A Book Of Five Strings - online tutorial

Strategies for mastering the art of old time banjo.

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Example Two
In this example we are sliding on the first and second strings. The slide in the second measure is worth paying attention to because we are sliding the second string to where it matches the open first string. That strum after the slide with the first and second strings ringing the same D note can be used in a lot of situations where you want to add a little bit of flavor or emphasis to a song. Experiment with the effect and you'll be pleasantly surprised at how many ways you can use it.
The count is 1& 2& 3 4&, 1& 2& 3 4&.
Example Three
In this example we have a slide followed by a pull-off played over the basic frailing rhythm. This sort of rhythmic pattern comes in handy when yo u are backing up fiddle tunes.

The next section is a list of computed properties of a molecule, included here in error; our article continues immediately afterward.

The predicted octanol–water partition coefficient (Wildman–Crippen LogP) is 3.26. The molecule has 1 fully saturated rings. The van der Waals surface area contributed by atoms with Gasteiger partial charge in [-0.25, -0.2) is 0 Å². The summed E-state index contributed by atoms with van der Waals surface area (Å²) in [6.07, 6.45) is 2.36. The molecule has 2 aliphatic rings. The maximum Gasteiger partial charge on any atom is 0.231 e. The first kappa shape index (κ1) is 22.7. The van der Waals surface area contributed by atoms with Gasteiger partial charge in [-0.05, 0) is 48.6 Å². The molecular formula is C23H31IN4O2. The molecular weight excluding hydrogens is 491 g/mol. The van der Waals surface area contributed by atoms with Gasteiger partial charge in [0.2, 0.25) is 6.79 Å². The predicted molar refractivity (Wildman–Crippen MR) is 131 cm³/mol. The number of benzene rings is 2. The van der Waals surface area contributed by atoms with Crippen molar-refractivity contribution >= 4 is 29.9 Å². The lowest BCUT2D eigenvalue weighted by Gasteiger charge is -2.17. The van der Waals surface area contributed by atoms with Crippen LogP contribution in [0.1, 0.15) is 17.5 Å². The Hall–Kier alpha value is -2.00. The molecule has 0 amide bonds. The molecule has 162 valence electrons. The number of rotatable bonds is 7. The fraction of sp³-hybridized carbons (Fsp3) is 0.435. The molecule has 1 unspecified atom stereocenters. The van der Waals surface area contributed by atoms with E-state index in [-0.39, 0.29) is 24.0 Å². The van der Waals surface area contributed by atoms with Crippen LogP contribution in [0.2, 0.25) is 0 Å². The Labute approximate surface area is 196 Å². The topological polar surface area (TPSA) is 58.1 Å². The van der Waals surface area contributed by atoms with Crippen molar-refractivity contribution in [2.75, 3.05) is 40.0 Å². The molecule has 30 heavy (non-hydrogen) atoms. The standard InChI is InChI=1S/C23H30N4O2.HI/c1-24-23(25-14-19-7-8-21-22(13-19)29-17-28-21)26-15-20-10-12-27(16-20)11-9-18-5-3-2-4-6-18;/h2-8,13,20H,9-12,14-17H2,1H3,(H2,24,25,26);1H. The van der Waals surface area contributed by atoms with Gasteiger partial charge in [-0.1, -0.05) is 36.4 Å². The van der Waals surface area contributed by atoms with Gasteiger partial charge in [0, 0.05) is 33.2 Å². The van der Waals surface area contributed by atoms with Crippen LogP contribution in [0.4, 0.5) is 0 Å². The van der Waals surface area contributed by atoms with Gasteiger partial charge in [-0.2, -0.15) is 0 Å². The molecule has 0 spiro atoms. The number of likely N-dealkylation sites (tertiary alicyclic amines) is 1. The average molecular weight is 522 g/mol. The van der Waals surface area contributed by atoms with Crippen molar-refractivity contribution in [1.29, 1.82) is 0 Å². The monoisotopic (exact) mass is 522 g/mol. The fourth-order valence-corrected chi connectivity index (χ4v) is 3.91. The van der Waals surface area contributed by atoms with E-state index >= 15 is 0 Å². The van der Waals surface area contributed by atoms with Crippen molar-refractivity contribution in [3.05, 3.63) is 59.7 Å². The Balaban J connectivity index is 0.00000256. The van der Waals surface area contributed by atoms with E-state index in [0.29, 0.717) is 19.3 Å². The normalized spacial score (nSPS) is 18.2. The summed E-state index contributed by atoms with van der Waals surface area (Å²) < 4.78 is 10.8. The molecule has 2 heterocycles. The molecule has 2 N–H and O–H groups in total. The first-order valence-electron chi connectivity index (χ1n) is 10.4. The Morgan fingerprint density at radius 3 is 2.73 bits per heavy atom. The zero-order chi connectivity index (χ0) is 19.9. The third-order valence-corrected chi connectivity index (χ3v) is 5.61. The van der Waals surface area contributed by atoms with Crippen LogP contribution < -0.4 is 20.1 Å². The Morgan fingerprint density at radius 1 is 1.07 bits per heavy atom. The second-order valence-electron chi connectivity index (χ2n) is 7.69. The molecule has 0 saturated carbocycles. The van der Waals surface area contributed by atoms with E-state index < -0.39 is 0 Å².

The count is 1& 2& 3& 4&, 1& 2& 3& 4&.
Example Four
Like example three, this is another rhythmic pattern you can use for backup. The difference here is that we are breaking out of the frailing pattern in favor of playing a single quarter note between the slide on the third string and the pull-off.
The count in the first three measures is 1& 2 3& 4&.
The count in the fourth measure is 1& 2& 3 4&.






E-Book - An Annotated Compendium of Old Time American Songs by James Alverson III